Central Line–associated Blood Stream Infections in Pediatric Intensive Care Units

Longitudinal Trends and Compliance with Bundle Strategies

Published in: American Journal of Infection Control, v. 43, no. 5, May 2015, p. 489-493

Posted on RAND.org on May 21, 2015

by Jeffrey D. Edwards, Carolyn T. A. Herzig, Harry H. Liu, Monika Pogorzelska-Maziarz, Philip Zachariah, Andrew W. Dick, Lisa Saiman, Patricia Stone, E. Yoko Furuya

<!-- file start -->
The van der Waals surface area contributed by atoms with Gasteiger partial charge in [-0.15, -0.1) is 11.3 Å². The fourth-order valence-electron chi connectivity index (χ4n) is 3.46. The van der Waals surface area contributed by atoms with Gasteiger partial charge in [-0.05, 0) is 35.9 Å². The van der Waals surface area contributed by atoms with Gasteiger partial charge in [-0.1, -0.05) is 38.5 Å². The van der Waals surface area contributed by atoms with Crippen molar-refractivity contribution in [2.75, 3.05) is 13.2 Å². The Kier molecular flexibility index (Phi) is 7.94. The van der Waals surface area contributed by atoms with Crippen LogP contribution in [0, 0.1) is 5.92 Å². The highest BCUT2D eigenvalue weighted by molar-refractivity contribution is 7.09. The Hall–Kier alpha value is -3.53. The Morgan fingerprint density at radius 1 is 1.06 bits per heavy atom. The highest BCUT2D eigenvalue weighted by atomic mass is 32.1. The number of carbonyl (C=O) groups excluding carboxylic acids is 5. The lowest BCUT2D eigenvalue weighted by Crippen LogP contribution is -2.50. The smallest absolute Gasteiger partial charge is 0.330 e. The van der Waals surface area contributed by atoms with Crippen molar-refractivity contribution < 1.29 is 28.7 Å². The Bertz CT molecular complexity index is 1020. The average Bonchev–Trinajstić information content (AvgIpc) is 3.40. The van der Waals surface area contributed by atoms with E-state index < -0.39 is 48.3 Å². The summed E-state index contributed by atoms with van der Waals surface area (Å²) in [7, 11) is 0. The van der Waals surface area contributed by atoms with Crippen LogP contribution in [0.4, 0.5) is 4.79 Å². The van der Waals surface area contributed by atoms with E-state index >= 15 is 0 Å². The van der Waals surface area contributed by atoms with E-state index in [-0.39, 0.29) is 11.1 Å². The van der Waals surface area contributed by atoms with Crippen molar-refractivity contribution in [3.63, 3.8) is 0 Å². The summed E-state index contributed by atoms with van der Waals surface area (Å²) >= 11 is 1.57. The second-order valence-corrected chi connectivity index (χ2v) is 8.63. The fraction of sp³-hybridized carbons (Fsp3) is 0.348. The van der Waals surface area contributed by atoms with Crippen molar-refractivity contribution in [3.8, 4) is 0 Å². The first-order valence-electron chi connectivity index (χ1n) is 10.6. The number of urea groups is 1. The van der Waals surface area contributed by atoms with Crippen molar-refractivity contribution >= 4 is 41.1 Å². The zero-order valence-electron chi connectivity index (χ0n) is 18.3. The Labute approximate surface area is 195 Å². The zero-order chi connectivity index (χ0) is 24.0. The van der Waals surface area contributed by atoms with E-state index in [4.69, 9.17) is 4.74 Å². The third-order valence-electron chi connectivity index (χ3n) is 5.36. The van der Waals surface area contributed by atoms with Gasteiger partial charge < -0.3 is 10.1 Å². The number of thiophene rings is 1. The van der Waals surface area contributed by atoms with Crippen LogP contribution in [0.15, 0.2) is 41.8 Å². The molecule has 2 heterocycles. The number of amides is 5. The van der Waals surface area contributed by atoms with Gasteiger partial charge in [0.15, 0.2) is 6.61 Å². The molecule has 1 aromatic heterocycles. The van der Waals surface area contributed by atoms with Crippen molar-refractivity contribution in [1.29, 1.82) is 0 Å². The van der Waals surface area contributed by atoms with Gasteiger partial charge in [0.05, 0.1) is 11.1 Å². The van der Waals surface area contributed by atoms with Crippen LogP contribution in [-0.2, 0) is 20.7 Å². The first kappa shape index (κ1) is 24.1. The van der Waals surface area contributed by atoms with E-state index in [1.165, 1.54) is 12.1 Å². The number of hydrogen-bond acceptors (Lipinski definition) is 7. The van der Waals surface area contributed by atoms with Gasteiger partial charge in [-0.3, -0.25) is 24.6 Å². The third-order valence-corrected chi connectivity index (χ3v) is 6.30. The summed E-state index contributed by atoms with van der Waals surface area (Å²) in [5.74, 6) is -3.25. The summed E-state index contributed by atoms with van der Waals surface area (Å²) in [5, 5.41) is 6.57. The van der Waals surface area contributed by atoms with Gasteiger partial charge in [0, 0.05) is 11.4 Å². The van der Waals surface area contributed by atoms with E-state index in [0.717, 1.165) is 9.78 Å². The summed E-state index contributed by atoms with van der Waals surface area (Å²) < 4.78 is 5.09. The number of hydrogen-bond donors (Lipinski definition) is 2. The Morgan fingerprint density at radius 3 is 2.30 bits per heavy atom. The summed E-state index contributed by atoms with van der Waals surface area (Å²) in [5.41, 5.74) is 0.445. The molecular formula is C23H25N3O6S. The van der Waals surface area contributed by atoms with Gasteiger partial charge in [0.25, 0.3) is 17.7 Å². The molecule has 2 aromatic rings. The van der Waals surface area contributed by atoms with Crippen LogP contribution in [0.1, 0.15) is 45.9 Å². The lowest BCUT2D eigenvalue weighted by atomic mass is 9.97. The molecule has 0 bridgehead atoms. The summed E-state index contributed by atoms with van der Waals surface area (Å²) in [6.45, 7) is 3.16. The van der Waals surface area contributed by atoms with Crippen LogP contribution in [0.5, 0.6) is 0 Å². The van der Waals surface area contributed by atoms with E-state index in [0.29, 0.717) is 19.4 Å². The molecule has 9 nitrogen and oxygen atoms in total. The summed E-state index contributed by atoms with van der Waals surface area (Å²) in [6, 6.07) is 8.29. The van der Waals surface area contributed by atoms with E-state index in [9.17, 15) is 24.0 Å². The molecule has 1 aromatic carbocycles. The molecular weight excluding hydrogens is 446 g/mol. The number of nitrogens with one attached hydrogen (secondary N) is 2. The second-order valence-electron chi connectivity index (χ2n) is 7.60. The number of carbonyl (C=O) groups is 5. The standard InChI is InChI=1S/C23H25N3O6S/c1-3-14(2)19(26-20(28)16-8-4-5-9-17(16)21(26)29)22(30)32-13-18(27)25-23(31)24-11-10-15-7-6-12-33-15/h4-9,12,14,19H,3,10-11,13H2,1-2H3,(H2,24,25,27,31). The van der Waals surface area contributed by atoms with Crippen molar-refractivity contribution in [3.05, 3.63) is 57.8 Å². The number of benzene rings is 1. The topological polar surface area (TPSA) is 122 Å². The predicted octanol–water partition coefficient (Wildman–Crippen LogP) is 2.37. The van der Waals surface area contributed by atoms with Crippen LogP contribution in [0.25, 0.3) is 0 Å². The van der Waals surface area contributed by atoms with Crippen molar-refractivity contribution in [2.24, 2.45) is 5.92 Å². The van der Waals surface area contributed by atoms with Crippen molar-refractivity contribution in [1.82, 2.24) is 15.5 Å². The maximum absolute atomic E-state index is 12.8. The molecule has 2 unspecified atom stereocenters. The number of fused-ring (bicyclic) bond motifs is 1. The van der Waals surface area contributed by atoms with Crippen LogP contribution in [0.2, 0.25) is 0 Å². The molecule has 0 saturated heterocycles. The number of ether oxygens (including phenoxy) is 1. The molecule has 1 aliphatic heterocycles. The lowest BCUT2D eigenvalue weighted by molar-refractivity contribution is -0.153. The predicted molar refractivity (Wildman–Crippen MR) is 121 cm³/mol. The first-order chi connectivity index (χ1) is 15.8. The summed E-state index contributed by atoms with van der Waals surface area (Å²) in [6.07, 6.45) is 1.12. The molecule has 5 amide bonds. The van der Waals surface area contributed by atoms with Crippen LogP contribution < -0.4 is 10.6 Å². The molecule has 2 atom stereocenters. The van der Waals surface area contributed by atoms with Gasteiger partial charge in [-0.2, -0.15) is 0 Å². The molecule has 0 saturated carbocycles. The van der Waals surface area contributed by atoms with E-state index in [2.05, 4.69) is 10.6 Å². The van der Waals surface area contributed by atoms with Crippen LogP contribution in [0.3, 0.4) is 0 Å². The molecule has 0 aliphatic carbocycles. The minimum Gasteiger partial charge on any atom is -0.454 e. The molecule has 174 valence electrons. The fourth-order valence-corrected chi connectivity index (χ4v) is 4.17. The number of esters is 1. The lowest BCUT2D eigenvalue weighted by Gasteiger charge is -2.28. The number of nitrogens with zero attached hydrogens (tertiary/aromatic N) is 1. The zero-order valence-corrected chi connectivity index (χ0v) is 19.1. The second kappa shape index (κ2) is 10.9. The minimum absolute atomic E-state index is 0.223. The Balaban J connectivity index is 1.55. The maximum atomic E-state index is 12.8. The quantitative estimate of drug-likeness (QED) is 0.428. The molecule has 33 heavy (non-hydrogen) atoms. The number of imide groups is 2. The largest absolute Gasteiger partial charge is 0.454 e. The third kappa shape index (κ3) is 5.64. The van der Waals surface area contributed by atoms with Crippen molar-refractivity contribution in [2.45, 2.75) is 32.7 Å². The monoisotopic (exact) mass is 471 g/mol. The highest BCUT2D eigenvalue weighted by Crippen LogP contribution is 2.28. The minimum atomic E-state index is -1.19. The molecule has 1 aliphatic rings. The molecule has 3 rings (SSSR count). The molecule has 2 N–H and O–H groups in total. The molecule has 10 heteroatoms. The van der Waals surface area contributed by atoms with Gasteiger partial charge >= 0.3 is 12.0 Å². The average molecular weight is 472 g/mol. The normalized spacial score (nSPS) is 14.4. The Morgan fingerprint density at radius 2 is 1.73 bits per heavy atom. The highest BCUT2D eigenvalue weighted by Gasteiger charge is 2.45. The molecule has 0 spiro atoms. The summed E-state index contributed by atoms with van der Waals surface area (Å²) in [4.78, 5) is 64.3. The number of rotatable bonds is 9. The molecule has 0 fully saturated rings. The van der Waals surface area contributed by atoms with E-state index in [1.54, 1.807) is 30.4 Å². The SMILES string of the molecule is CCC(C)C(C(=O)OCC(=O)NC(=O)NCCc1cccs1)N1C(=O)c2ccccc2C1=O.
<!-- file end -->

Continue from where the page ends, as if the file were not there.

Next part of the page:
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BACKGROUND: Knowing the temporal trend central line–associated bloodstream infection (CLABSI) rates among U.S. pediatric intensive care units (PICUs), the current extent of central line bundle compliance, and the impact of compliance on rates is necessary to understand what has been accomplished and can be improved in CLABSI prevention. METHODS: This is a longitudinal study of PICUs in National Healthcare Safety Network hospitals and a cross-sectional survey of directors and managers of infection prevention and control departments regarding PICU CLABSI prevention practices, including self-reported compliance with elements of central line bundles. Associations between 2011-2012 PICU CLABSI rates and infection prevention practices were examined. RESULTS: Reported CLABSI rates decreased during the study period, from 5.8 per 1,000 line days in 2006 to 1.4 in 2011-2012 (P < .001). Although 73% of PICUs had policies for all central line prevention practices, only 35% of those with policies reported ≥95% compliance. PICUs with ≥95% compliance with central line infection prevention policies had lower reported CLABSI rates, but this association was statistically insignificant. Conclusion There was a non-significant trend in decreasing CLABSI rates as PICUs improved bundle policy compliance. Given that few PICUs reported full compliance with these policies, PICUs increasing their efforts to comply with these policies may help reduce CLABSI rates.

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